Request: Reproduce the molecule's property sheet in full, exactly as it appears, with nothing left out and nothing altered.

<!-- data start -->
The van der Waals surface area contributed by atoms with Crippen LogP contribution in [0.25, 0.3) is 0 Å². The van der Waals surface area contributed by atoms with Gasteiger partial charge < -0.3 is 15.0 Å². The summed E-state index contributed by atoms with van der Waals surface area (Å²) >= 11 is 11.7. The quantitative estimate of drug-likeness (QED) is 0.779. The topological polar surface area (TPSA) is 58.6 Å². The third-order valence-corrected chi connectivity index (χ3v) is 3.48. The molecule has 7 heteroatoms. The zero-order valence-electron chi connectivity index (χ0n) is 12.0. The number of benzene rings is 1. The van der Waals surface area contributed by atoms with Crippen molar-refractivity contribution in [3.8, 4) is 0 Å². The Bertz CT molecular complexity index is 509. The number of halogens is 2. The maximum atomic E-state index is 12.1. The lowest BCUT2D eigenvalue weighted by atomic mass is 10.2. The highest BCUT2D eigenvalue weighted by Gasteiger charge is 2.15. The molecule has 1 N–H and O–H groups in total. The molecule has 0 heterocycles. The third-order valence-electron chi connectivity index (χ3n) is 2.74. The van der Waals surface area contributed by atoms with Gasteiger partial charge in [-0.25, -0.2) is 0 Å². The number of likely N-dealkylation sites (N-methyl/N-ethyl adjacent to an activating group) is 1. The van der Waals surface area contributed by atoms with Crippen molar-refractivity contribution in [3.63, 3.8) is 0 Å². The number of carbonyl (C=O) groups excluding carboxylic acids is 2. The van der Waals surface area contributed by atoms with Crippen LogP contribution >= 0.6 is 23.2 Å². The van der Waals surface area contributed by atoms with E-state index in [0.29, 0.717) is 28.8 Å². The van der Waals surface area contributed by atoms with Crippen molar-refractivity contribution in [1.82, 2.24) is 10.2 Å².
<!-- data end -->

The van der Waals surface area contributed by atoms with Crippen LogP contribution in [0.25, 0.3) is 0 Å². The van der Waals surface area contributed by atoms with Gasteiger partial charge < -0.3 is 15.0 Å². The summed E-state index contributed by atoms with van der Waals surface area (Å²) >= 11 is 11.7. The quantitative estimate of drug-likeness (QED) is 0.779. The topological polar surface area (TPSA) is 58.6 Å². The third-order valence-corrected chi connectivity index (χ3v) is 3.48. The molecule has 7 heteroatoms. The zero-order valence-electron chi connectivity index (χ0n) is 12.0. The number of benzene rings is 1. The van der Waals surface area contributed by atoms with Crippen molar-refractivity contribution in [3.8, 4) is 0 Å². The Bertz CT molecular complexity index is 509. The number of halogens is 2. The maximum atomic E-state index is 12.1. The lowest BCUT2D eigenvalue weighted by atomic mass is 10.2. The highest BCUT2D eigenvalue weighted by Gasteiger charge is 2.15. The molecule has 1 N–H and O–H groups in total. The molecule has 0 heterocycles. The third-order valence-electron chi connectivity index (χ3n) is 2.74. The van der Waals surface area contributed by atoms with Gasteiger partial charge in [-0.25, -0.2) is 0 Å². The number of likely N-dealkylation sites (N-methyl/N-ethyl adjacent to an activating group) is 1. The van der Waals surface area contributed by atoms with Crippen molar-refractivity contribution in [3.63, 3.8) is 0 Å². The number of carbonyl (C=O) groups excluding carboxylic acids is 2. The van der Waals surface area contributed by atoms with Crippen LogP contribution >= 0.6 is 23.2 Å². The van der Waals surface area contributed by atoms with E-state index in [0.29, 0.717) is 28.8 Å². The van der Waals surface area contributed by atoms with Crippen molar-refractivity contribution in [1.82, 2.24) is 10.2 Å².